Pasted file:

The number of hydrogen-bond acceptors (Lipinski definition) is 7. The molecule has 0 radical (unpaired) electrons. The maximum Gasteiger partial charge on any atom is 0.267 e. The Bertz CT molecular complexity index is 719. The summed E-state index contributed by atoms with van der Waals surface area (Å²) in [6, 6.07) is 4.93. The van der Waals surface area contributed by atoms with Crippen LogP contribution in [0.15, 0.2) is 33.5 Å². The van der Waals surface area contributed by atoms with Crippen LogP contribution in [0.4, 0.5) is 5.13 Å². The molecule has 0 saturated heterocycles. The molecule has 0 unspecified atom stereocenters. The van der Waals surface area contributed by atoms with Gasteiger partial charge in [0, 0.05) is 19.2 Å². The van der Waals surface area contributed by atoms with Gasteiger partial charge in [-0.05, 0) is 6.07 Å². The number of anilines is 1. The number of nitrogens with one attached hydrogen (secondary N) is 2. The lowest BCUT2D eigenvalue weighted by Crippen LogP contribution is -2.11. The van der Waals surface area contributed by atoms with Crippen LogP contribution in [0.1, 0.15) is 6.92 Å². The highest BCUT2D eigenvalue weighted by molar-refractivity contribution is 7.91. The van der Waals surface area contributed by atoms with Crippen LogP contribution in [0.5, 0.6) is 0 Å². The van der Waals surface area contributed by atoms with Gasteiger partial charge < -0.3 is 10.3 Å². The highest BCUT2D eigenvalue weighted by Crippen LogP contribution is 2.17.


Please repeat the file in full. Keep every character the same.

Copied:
The number of hydrogen-bond acceptors (Lipinski definition) is 7. The molecule has 0 radical (unpaired) electrons. The maximum Gasteiger partial charge on any atom is 0.267 e. The Bertz CT molecular complexity index is 719. The summed E-state index contributed by atoms with van der Waals surface area (Å²) in [6, 6.07) is 4.93. The van der Waals surface area contributed by atoms with Crippen LogP contribution in [0.15, 0.2) is 33.5 Å². The van der Waals surface area contributed by atoms with Crippen LogP contribution in [0.4, 0.5) is 5.13 Å². The molecule has 0 saturated heterocycles. The molecule has 0 unspecified atom stereocenters. The van der Waals surface area contributed by atoms with Gasteiger partial charge in [0, 0.05) is 19.2 Å². The van der Waals surface area contributed by atoms with Gasteiger partial charge in [-0.05, 0) is 6.07 Å². The number of anilines is 1. The number of nitrogens with one attached hydrogen (secondary N) is 2. The lowest BCUT2D eigenvalue weighted by Crippen LogP contribution is -2.11. The van der Waals surface area contributed by atoms with Crippen LogP contribution in [0.1, 0.15) is 6.92 Å². The highest BCUT2D eigenvalue weighted by molar-refractivity contribution is 7.91. The van der Waals surface area contributed by atoms with Crippen LogP contribution in [0.5, 0.6) is 0 Å². The van der Waals surface area contributed by atoms with Gasteiger partial charge < -0.3 is 10.3 Å². The highest BCUT2D eigenvalue weighted by Crippen LogP contribution is 2.17.